Calm and a Horse 2021
Materials: oil on canvas, triptych, 4’ x 9’
Location at Summa: Juve Family Behavioral Health Pavilion, second floor lobby
About the art and the artist:
Margo Miller locates us in the midst of what appears to be a vast autumn landscape, trees still hanging onto a few leaves and the brown and orange hues of dried grasses dominating the closer reaches, even as more distant hills retain some green. We feel the sunlight on these further hills, as well as the passing shadows, so we have a sense of movement, of time. The gentle fall of a river crosses the middle of this triptych and so also imparts motion to the entire landscape, but overall restfulness, calm, is the feeling we experience in the repeated sweeps of color, playing out mostly as horizontals across all three aligned canvases.
While we recognize these painted areas as landscape elements, beneath a deep blue -- perhaps stormy -- sky, the artist also wants us to notice and appreciate the tracks of her brush on the canvas. This kind of attention opens up for us the abstract potential of this work: The horizontals of unmodulated color, reminding us of the rock strata evident throughout the southwest, reveal themselves in the painting to have been finished with vertical strokes that might suggest those rocks or foliage but work best as traces of how the painting is put together physically. Miller tells us that she has become increasingly absorbed with the abstraction inherent in landscapes; these western views offer her the latitude (and longitude!) to push that abstraction pretty far. In the late nineteenth century, another time and place, this trajectory from descriptive landscape to abstraction was set forth by Paul Cézanne, although we would never mistake Miller's big, bold canvases for those by the Impressionist innovator, whose work may seem somewhat reserved by comparison.
And then the title chosen by Miller reminds us about that horse, or rather the three, one in each panel. They're the only representational form (however unobtrusive) besides the several almost-bare trees, which they resemble somewhat uncannily in their wiry thinness. Their solitary nature gives them an almost autobiographical importance, increased by their repetition and by the way in which they are so much a part of this landscape. Which rings true, when we learn that the artist spent many years of her youth on horseback on and near the farm where she was raised in Ohio. It was on horseback, she says, that she deepened her relationship to the natural world and sharpened her observational skills, which she continues to refine as a commuting professor in Ohio and traveling artist throughout the American West.
Margo Miller, her mother and godmother both highly respected high school art teachers, grew up in Medina surrounded by art materials, so perhaps it is not so surprising that she went on to earn art degrees from the University of Akron (B.F.A.) and then Kent State University (M.F.A.). She has taught at Youngstown State University, the Cleveland Institute of Art, the University of Akron, and then at Mount Union University since 2004, where she holds the art and visual media department's Dr. Robert T. and Phyllis S. White Endowed Chair and is an Associate Professor. She lectures on art and on teaching as part of her professional practice, which has included administration, campus service, and gallery curatorship, as well as having actively participated in national conversations about art and teaching art in post-secondary settings.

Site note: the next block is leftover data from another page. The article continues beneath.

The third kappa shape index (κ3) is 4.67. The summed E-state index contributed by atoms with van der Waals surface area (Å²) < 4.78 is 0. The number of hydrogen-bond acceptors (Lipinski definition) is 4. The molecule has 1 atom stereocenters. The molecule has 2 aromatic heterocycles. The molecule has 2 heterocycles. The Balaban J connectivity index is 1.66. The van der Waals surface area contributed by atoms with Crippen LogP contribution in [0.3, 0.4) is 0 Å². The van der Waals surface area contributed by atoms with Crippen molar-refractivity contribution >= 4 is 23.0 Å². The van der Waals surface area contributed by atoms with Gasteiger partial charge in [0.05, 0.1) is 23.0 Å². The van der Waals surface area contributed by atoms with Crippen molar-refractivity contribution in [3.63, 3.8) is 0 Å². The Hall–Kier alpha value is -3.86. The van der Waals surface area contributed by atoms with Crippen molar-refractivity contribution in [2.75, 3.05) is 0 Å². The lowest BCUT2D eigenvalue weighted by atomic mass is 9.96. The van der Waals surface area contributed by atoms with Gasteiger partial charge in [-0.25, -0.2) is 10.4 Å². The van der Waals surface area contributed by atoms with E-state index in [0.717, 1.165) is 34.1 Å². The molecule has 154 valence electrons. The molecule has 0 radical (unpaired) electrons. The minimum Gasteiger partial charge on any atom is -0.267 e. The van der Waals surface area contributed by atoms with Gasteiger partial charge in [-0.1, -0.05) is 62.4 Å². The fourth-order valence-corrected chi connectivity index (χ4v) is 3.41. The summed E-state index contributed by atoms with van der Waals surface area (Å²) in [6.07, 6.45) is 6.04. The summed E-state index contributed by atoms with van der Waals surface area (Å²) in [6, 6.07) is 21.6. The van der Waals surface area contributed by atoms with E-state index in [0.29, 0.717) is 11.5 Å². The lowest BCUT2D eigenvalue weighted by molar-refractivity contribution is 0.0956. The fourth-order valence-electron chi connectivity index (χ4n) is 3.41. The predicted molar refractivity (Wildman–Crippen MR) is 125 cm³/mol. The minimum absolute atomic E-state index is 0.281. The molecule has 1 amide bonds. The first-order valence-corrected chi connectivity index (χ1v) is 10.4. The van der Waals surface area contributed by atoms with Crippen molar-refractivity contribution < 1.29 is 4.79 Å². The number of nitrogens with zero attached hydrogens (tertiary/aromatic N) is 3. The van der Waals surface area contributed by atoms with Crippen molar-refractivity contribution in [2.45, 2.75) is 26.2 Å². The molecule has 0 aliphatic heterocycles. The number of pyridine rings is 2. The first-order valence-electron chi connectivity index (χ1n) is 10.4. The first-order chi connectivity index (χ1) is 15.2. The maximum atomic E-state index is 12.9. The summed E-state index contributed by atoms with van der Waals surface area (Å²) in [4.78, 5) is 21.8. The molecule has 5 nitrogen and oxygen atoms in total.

This substantial painting is one of many with landscape as their subject, and in particular, the immense western American landscapes, that Miller completed during sabbatical and research leaves which coincided with the first months of the pandemic.
Where you can see more of this artist's work:
Margo Miller has exhibited widely in Ohio, including several times in the Butler Art Institute's annual national midyear show, and in early 2022 a big solo show of her landscapes (and some interiors) in the Sally Otto Art Gallery in the Giese Center for the Performing Arts at Mount Union University. In addition, she has work in numerous corporate collections -- including Akron Children's Hospital, the Federal Reserve Bank in Cleveland, Kaiser Permanente, and Mars horse Care, Inc, in Dalton, Ohio -- and in many private collections in Ohio, California, Florida, Colorado, Nevada, and North Carolina. She has been represented by Bonfoey Gallery in Cleveland.
Where you can see more works like this:
The broad vistas of the American west have other interpreters in the Summa Collection: see the work of Matt Hammerstein, while other landscapes that contain abstract elements can be found in the work of George Kozmon and in certain paintings by R. Joseph Culley. Other painters and photographers in the Summa Collection have dealt with broad sweeps of Ohio and other midwestern or eastern landscapes, such as Ian Adams and R. Scott Pease.